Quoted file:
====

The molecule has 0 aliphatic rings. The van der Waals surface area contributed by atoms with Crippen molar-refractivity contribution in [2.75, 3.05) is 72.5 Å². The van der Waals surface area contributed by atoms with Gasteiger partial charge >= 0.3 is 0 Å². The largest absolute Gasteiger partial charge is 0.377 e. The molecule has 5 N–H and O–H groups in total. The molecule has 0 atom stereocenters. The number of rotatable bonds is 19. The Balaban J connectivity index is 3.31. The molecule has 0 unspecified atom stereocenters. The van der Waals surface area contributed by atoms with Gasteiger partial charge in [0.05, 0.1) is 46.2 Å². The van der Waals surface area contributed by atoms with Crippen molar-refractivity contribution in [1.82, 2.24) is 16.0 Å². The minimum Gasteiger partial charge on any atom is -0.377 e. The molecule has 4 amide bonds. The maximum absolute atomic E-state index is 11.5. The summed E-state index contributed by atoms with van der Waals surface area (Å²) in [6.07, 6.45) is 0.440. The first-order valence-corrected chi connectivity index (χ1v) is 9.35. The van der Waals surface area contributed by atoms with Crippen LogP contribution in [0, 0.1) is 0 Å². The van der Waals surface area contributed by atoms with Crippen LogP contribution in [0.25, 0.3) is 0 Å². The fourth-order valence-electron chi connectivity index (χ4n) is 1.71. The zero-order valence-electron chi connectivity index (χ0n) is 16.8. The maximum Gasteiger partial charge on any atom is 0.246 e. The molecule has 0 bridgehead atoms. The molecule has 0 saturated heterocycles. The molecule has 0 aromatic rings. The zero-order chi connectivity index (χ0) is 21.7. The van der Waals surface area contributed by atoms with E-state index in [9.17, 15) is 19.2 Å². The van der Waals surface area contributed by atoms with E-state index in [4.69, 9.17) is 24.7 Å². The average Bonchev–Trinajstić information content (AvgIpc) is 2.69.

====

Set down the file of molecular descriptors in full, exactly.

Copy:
The molecule has 0 aliphatic rings. The van der Waals surface area contributed by atoms with Crippen molar-refractivity contribution in [2.75, 3.05) is 72.5 Å². The van der Waals surface area contributed by atoms with Gasteiger partial charge >= 0.3 is 0 Å². The largest absolute Gasteiger partial charge is 0.377 e. The molecule has 5 N–H and O–H groups in total. The molecule has 0 atom stereocenters. The number of rotatable bonds is 19. The Balaban J connectivity index is 3.31. The molecule has 0 unspecified atom stereocenters. The van der Waals surface area contributed by atoms with Gasteiger partial charge in [0.05, 0.1) is 46.2 Å². The van der Waals surface area contributed by atoms with Crippen molar-refractivity contribution in [1.82, 2.24) is 16.0 Å². The minimum Gasteiger partial charge on any atom is -0.377 e. The molecule has 4 amide bonds. The maximum absolute atomic E-state index is 11.5. The summed E-state index contributed by atoms with van der Waals surface area (Å²) in [6.07, 6.45) is 0.440. The first-order valence-corrected chi connectivity index (χ1v) is 9.35. The van der Waals surface area contributed by atoms with Crippen LogP contribution in [0, 0.1) is 0 Å². The van der Waals surface area contributed by atoms with Crippen LogP contribution in [0.25, 0.3) is 0 Å². The fourth-order valence-electron chi connectivity index (χ4n) is 1.71. The zero-order valence-electron chi connectivity index (χ0n) is 16.8. The maximum Gasteiger partial charge on any atom is 0.246 e. The molecule has 0 bridgehead atoms. The molecule has 0 saturated heterocycles. The molecule has 0 aromatic rings. The zero-order chi connectivity index (χ0) is 21.7. The van der Waals surface area contributed by atoms with E-state index in [9.17, 15) is 19.2 Å². The van der Waals surface area contributed by atoms with E-state index in [4.69, 9.17) is 24.7 Å². The average Bonchev–Trinajstić information content (AvgIpc) is 2.69.